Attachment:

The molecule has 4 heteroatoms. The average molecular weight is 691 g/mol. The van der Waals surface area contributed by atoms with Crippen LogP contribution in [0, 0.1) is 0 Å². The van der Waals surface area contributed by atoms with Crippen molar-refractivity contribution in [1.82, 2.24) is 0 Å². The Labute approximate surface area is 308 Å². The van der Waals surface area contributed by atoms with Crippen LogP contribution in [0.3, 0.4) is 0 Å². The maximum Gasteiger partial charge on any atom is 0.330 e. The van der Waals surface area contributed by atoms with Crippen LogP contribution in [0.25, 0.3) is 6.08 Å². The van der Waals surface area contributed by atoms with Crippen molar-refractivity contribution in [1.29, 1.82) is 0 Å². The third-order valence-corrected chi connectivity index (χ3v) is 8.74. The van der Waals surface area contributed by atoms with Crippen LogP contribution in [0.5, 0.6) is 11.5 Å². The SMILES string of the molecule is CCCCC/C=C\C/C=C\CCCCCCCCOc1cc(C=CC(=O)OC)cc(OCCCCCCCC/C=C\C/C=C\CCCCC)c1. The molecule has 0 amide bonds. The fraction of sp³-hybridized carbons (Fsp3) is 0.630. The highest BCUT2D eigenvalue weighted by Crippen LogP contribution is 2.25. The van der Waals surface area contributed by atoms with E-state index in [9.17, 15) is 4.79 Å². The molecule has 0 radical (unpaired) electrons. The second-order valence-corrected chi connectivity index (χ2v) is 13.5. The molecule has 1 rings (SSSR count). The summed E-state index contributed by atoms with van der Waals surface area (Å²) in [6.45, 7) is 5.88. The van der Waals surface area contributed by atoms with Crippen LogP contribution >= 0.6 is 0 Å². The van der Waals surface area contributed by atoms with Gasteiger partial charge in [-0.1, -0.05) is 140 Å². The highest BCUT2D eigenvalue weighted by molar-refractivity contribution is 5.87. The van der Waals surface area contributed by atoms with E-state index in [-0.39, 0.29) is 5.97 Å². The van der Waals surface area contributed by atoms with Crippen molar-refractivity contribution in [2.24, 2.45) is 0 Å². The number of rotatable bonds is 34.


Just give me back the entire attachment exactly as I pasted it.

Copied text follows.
The molecule has 4 heteroatoms. The average molecular weight is 691 g/mol. The van der Waals surface area contributed by atoms with Crippen LogP contribution in [0, 0.1) is 0 Å². The van der Waals surface area contributed by atoms with Crippen molar-refractivity contribution in [1.82, 2.24) is 0 Å². The Labute approximate surface area is 308 Å². The van der Waals surface area contributed by atoms with Crippen LogP contribution in [0.3, 0.4) is 0 Å². The maximum Gasteiger partial charge on any atom is 0.330 e. The van der Waals surface area contributed by atoms with Crippen LogP contribution in [0.25, 0.3) is 6.08 Å². The van der Waals surface area contributed by atoms with Crippen molar-refractivity contribution in [1.29, 1.82) is 0 Å². The third-order valence-corrected chi connectivity index (χ3v) is 8.74. The van der Waals surface area contributed by atoms with Crippen LogP contribution in [0.5, 0.6) is 11.5 Å². The SMILES string of the molecule is CCCCC/C=C\C/C=C\CCCCCCCCOc1cc(C=CC(=O)OC)cc(OCCCCCCCC/C=C\C/C=C\CCCCC)c1. The molecule has 0 amide bonds. The fraction of sp³-hybridized carbons (Fsp3) is 0.630. The highest BCUT2D eigenvalue weighted by Crippen LogP contribution is 2.25. The van der Waals surface area contributed by atoms with E-state index in [9.17, 15) is 4.79 Å². The molecule has 0 radical (unpaired) electrons. The second-order valence-corrected chi connectivity index (χ2v) is 13.5. The molecule has 1 rings (SSSR count). The summed E-state index contributed by atoms with van der Waals surface area (Å²) in [6.45, 7) is 5.88. The van der Waals surface area contributed by atoms with Crippen LogP contribution >= 0.6 is 0 Å². The van der Waals surface area contributed by atoms with Gasteiger partial charge in [-0.1, -0.05) is 140 Å². The highest BCUT2D eigenvalue weighted by molar-refractivity contribution is 5.87. The van der Waals surface area contributed by atoms with E-state index in [-0.39, 0.29) is 5.97 Å². The van der Waals surface area contributed by atoms with Crippen molar-refractivity contribution in [2.24, 2.45) is 0 Å². The number of rotatable bonds is 34.